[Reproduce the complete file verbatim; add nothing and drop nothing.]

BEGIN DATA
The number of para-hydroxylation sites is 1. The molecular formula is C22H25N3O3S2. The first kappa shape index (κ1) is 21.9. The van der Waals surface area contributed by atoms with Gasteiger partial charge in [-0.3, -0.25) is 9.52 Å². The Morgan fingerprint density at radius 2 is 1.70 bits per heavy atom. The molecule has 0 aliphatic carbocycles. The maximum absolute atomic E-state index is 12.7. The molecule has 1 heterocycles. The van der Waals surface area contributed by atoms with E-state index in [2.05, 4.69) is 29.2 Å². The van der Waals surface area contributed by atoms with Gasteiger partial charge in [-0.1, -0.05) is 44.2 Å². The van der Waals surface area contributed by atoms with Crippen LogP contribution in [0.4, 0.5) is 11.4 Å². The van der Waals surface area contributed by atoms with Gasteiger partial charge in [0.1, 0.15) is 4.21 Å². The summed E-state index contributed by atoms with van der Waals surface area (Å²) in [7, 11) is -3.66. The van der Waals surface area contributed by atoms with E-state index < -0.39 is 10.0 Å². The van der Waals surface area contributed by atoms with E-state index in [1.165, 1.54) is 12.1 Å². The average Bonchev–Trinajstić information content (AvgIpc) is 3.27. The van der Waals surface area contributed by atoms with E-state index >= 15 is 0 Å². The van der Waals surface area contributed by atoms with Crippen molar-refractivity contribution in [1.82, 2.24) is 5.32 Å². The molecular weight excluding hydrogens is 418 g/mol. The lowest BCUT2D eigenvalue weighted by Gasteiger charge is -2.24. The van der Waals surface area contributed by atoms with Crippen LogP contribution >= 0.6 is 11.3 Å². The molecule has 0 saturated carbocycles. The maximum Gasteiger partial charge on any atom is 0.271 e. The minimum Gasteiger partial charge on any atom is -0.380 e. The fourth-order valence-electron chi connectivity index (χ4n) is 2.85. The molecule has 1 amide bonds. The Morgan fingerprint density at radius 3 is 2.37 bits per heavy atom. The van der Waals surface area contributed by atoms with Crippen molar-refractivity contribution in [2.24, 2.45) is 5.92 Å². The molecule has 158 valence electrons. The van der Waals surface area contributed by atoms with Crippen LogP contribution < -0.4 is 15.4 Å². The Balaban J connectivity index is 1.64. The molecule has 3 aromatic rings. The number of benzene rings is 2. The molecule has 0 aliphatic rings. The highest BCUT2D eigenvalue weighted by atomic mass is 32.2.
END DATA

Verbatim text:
The number of para-hydroxylation sites is 1. The molecular formula is C22H25N3O3S2. The first kappa shape index (κ1) is 21.9. The van der Waals surface area contributed by atoms with Gasteiger partial charge in [-0.3, -0.25) is 9.52 Å². The Morgan fingerprint density at radius 2 is 1.70 bits per heavy atom. The molecule has 0 aliphatic carbocycles. The maximum absolute atomic E-state index is 12.7. The molecule has 1 heterocycles. The van der Waals surface area contributed by atoms with E-state index in [2.05, 4.69) is 29.2 Å². The van der Waals surface area contributed by atoms with Gasteiger partial charge in [-0.1, -0.05) is 44.2 Å². The van der Waals surface area contributed by atoms with Crippen LogP contribution in [0.4, 0.5) is 11.4 Å². The van der Waals surface area contributed by atoms with Gasteiger partial charge in [0.1, 0.15) is 4.21 Å². The summed E-state index contributed by atoms with van der Waals surface area (Å²) in [7, 11) is -3.66. The van der Waals surface area contributed by atoms with E-state index < -0.39 is 10.0 Å². The van der Waals surface area contributed by atoms with E-state index in [1.165, 1.54) is 12.1 Å². The average Bonchev–Trinajstić information content (AvgIpc) is 3.27. The van der Waals surface area contributed by atoms with E-state index >= 15 is 0 Å². The van der Waals surface area contributed by atoms with Crippen molar-refractivity contribution in [1.82, 2.24) is 5.32 Å². The molecular weight excluding hydrogens is 418 g/mol. The lowest BCUT2D eigenvalue weighted by Gasteiger charge is -2.24. The van der Waals surface area contributed by atoms with Crippen LogP contribution >= 0.6 is 11.3 Å². The molecule has 0 saturated carbocycles. The maximum Gasteiger partial charge on any atom is 0.271 e. The minimum Gasteiger partial charge on any atom is -0.380 e. The fourth-order valence-electron chi connectivity index (χ4n) is 2.85. The molecule has 1 amide bonds. The Morgan fingerprint density at radius 3 is 2.37 bits per heavy atom. The van der Waals surface area contributed by atoms with Crippen molar-refractivity contribution in [2.24, 2.45) is 5.92 Å². The molecule has 158 valence electrons. The van der Waals surface area contributed by atoms with Crippen LogP contribution < -0.4 is 15.4 Å². The Balaban J connectivity index is 1.64. The molecule has 3 aromatic rings. The number of benzene rings is 2. The molecule has 0 aliphatic rings. The highest BCUT2D eigenvalue weighted by atomic mass is 32.2.